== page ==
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          Growth factors and their transmembrane receptor tyrosine kinases play important roles in cell proliferation, survival, migration and differentiation. One group of growth factors, comprising epidermal growth factor (EGF)-like proteins and neuregulins, stimulates cells to divide by activating members of the EGF receptor (EGFR) family, which consists of the EGFR itself and the receptors known as HER2-4. This highly conserved signalling module plays a fundamental role in the morphogenesis of a diverse spectrum of organisms, ranging from humans to nematodes, and has also been implicated in the development and growth of many types of human tumour cells. In humans, more than 30 ligands and the EGFR family of four receptors lie at the head of a complex, multi-layered signal-transduction network. Different activated receptor-ligand complexes vary in both the strength and type of cellular responses that they induce. Analysis of the multiple processes that modulate EGFR signal transduction, such as receptor heterodimerisation and endocytosis, has revealed new therapeutic opportunities and elucidated mechanisms contributing to the efficacy of existing anticancer treatments.
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            Oncogenic ERBB3 mutations in human cancers.

            The human epidermal growth factor receptor (HER) family of tyrosine kinases is deregulated in multiple cancers either through amplification, overexpression, or mutation. ERBB3/HER3, the only member with an impaired kinase domain, although amplified or overexpressed in some cancers, has not been reported to carry oncogenic mutations. Here, we report the identification of ERBB3 somatic mutations in ~11% of colon and gastric cancers. We found that the ERBB3 mutants transformed colonic and breast epithelial cells in a ligand-independent manner. However, the mutant ERBB3 oncogenic activity was dependent on kinase-active ERBB2. Furthermore, we found that anti-ERBB antibodies and small molecule inhibitors effectively blocked mutant ERBB3-mediated oncogenic signaling and disease progression in vivo. Copyright © 2013 Elsevier Inc. All rights reserved.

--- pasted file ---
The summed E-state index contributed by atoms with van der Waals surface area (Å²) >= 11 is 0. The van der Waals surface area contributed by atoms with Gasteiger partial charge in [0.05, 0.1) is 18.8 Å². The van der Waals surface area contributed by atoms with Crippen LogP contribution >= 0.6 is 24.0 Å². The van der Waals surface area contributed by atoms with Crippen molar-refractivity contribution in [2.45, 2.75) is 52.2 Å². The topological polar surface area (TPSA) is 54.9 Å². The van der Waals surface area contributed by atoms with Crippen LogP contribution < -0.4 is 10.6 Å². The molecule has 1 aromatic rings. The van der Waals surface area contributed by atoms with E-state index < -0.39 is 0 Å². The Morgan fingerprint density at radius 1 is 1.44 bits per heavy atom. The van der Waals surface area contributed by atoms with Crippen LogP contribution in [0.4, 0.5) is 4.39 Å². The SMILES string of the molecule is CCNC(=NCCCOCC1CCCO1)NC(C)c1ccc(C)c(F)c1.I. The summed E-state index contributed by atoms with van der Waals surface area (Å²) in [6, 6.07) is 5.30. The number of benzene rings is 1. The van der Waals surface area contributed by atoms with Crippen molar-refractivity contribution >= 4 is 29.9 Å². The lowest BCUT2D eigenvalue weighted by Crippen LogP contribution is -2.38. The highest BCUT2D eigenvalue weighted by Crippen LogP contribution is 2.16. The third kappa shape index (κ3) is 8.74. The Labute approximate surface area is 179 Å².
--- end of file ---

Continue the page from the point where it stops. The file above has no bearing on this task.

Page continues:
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              The epidermal growth factor family of receptor tyrosine kinases (ErbBs) plays essential roles in regulating cell proliferation, survival, differentiation and migration. The ErbB receptors carry out both redundant and restricted functions in mammalian development and in the maintenance of tissues in the adult mammal. Loss of regulation of the ErbB receptors underlies many human diseases, most notably cancer. Our understanding of the function and complex regulation of these receptors has fueled the development of targeted therapeutic agents for human malignancies in the last 15 years. Here we review the biology of ErbB receptors, including their structure, signaling, regulation, and roles in development and disease, then briefly touch on their increasing roles as targets for cancer therapy.